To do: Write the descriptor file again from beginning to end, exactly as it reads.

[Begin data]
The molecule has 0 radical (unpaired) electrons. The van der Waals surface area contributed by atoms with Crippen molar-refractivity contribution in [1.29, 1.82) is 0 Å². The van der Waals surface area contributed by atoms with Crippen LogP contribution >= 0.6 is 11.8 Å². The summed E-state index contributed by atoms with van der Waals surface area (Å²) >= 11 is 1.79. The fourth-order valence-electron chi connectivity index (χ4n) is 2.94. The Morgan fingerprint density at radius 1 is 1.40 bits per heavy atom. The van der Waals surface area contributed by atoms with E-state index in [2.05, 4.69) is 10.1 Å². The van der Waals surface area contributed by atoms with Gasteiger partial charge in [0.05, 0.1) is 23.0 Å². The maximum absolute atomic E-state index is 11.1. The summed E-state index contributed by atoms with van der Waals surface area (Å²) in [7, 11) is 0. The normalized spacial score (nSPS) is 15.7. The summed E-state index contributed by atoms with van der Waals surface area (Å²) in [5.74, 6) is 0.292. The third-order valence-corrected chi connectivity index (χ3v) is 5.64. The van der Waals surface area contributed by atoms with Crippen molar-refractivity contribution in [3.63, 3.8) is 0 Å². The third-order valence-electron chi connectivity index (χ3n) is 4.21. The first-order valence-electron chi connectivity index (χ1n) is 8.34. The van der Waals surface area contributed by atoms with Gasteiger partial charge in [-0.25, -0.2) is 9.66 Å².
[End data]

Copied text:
The molecule has 0 radical (unpaired) electrons. The van der Waals surface area contributed by atoms with Crippen molar-refractivity contribution in [1.29, 1.82) is 0 Å². The van der Waals surface area contributed by atoms with Crippen LogP contribution >= 0.6 is 11.8 Å². The summed E-state index contributed by atoms with van der Waals surface area (Å²) >= 11 is 1.79. The fourth-order valence-electron chi connectivity index (χ4n) is 2.94. The Morgan fingerprint density at radius 1 is 1.40 bits per heavy atom. The van der Waals surface area contributed by atoms with E-state index in [2.05, 4.69) is 10.1 Å². The van der Waals surface area contributed by atoms with Gasteiger partial charge in [0.05, 0.1) is 23.0 Å². The maximum absolute atomic E-state index is 11.1. The summed E-state index contributed by atoms with van der Waals surface area (Å²) in [7, 11) is 0. The normalized spacial score (nSPS) is 15.7. The summed E-state index contributed by atoms with van der Waals surface area (Å²) in [5.74, 6) is 0.292. The third-order valence-corrected chi connectivity index (χ3v) is 5.64. The van der Waals surface area contributed by atoms with Crippen molar-refractivity contribution in [3.63, 3.8) is 0 Å². The third-order valence-electron chi connectivity index (χ3n) is 4.21. The first-order valence-electron chi connectivity index (χ1n) is 8.34. The van der Waals surface area contributed by atoms with Gasteiger partial charge in [-0.25, -0.2) is 9.66 Å².